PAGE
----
“There are literally geographic dead zones, and it’s unnecessary,” said Burke, a Buffalo Democrat. “There’s no excuse.”

Poloncarz is more cautious and told the newspaper he will only propose the idea if he is convinced it will solve the problem, but is willing to continue studying it.

Republicans from the western New York congressional delegation believe deregulation and other incentives may give private companies enough reasons to begin upgrades and expansion.

Rep. Chris Collins, a Clarence-area congressman with close ties to the Trump White House, defended FCC Chairman Ajit Pai’s recent decision to eliminate net neutrality. Pai was born in Buffalo.

Collins argues net neutrality only raised the cost of business for ISPs, and being rid of it would inspire cable and phone companies to boost investment in 105 exurban and rural towns in his district, which covers eight counties and extends from the Buffalo suburbs east to Canandaigua, 80 miles away. More than 65% of those areas are under-served because DSL is often the only choice, and at least 3.3% had no internet options at all.

Rep. Tom Reed (R-Corning) has just as many internet dead zones in his district, if not more. Reed represents the Southern Tier region of western New York in a district that runs along the Pennsylvania border from the westernmost part of New York east nearly to Binghamton. Much of recent broadband development in this part of New York comes as a result of Gov. Cuomo’s state-funded broadband expansion initiative, not private investment.

Reed has a record in Congress that is better at explaining the rural broadband dilemma than solving it.

“In a rural district, there are areas that are just physically difficult to serve,” Reed shrugged.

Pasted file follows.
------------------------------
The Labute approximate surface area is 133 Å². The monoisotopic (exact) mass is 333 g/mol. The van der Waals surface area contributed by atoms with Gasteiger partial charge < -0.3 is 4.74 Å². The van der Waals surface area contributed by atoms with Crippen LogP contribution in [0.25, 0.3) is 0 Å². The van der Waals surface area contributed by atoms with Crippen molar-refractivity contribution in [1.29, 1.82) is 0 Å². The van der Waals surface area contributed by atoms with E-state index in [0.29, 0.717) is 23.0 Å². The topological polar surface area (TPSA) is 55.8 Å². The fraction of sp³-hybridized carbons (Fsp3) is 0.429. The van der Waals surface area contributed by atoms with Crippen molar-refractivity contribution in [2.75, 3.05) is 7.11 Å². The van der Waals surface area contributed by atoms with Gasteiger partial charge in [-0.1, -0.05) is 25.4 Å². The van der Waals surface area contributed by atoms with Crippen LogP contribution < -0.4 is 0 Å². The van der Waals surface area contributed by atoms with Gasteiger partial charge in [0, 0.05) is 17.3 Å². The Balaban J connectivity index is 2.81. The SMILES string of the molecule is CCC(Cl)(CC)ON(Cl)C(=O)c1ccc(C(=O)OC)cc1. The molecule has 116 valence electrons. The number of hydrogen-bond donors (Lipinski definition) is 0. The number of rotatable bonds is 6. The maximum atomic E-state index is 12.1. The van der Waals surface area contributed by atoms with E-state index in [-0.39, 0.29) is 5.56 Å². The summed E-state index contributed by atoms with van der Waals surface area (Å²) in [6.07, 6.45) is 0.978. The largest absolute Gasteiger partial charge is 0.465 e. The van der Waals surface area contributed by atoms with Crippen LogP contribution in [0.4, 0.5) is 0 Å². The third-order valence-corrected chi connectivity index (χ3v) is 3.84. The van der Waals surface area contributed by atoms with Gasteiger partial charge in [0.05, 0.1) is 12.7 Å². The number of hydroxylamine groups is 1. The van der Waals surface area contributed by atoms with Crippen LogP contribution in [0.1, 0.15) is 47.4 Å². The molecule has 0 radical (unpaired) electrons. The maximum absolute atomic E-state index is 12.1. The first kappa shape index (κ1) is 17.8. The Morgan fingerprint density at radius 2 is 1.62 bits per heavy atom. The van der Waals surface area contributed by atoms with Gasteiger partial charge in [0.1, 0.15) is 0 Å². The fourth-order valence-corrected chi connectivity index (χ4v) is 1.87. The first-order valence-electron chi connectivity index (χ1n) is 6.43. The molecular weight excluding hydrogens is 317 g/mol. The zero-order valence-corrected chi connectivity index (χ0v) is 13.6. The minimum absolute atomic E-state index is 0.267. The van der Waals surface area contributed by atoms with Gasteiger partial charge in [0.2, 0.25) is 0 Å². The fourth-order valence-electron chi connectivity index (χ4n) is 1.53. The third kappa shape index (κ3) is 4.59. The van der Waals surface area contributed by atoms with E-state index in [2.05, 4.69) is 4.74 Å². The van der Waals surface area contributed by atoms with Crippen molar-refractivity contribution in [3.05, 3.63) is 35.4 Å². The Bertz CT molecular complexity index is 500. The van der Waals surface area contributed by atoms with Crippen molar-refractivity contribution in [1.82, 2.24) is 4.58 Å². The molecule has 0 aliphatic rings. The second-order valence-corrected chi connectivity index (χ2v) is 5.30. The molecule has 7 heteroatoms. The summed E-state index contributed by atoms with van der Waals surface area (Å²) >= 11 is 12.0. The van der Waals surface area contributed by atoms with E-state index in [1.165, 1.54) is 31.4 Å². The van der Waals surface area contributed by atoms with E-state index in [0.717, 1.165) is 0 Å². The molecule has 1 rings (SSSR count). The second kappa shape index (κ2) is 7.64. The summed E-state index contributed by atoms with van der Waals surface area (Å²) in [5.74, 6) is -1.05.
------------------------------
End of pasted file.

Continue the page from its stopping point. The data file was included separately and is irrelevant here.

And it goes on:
Collins’ hope that the banishment of net neutrality will inspire Frontier, Verizon, and Charter to use their own money to expand into the frontiers of western New York seems unlikely. Gov. Cuomo’s plan, which uses public funds to help subsidize mostly private companies to expand into areas where Return On Investment fails to meet their metrics has had more success.

But the rural broadband debate has been accompanied by a fierce pushback among upstate New Yorkers against the Republican-controlled FCC and elected officials like Collins who support the recent gutting of net neutrality. A backlash has developed in his district, and some have accused Collins of aiding and abetting a corporate takeover of the internet.

“The hysteria and narrative that this will kill the internet is blatantly false,” responded Collins. “Internet service providers have said they do not increase speeds for certain websites over others, and I have signed onto legislation that would make such a practice illegal.”

Currently there are 2 comments on this Article:

  1. New York State has a weird law that means Internet Service Providers pay they same taxes on infrastructure regardless of how many customers it serves, unlike most other states. A given length of copper or fiber costs the same in taxes whether it’s in a high population density area or an area with very few people.

  2. EJ says:

    Two of your three providers are not going to expand anytime soon for sure. Frontier has no money to expand so that is not going to happen and Verizon is not going to compete against itself. Verizon is going to throw its chips all in on 5G wireless access not landline old time DSL service. This leaves the great Charter to expand and lets face it that is highly, highly, highly unlikely. They are to busy raising speeds to speeds that can’t support so they can charge more to there customers while spending very little to accomplish said speeds.

    The answer is the counties collaborating together to make a municipal based internet and/or COOP. If you want rural based broadband expansion then that is dollar for dollar your best bet. CAF is not the answer as we have seen and these companies just are not going to spend the money. A Duopoly and/or monopoly has no incentive at this time. it will take true competition in the form of 5G whole home wireless to get these companies to even think about expansion. Let’s face it this will be seen as the moment America fell behind and it will be due to the dark days of broadband. Everyday we ignore the fact everyone should have the opportunity to have adequate, reliable nad affordable internet is a day we fall further and further behind. Technology is the future for everything from business to education and we as Americans can ill afford to fall much further behind in both.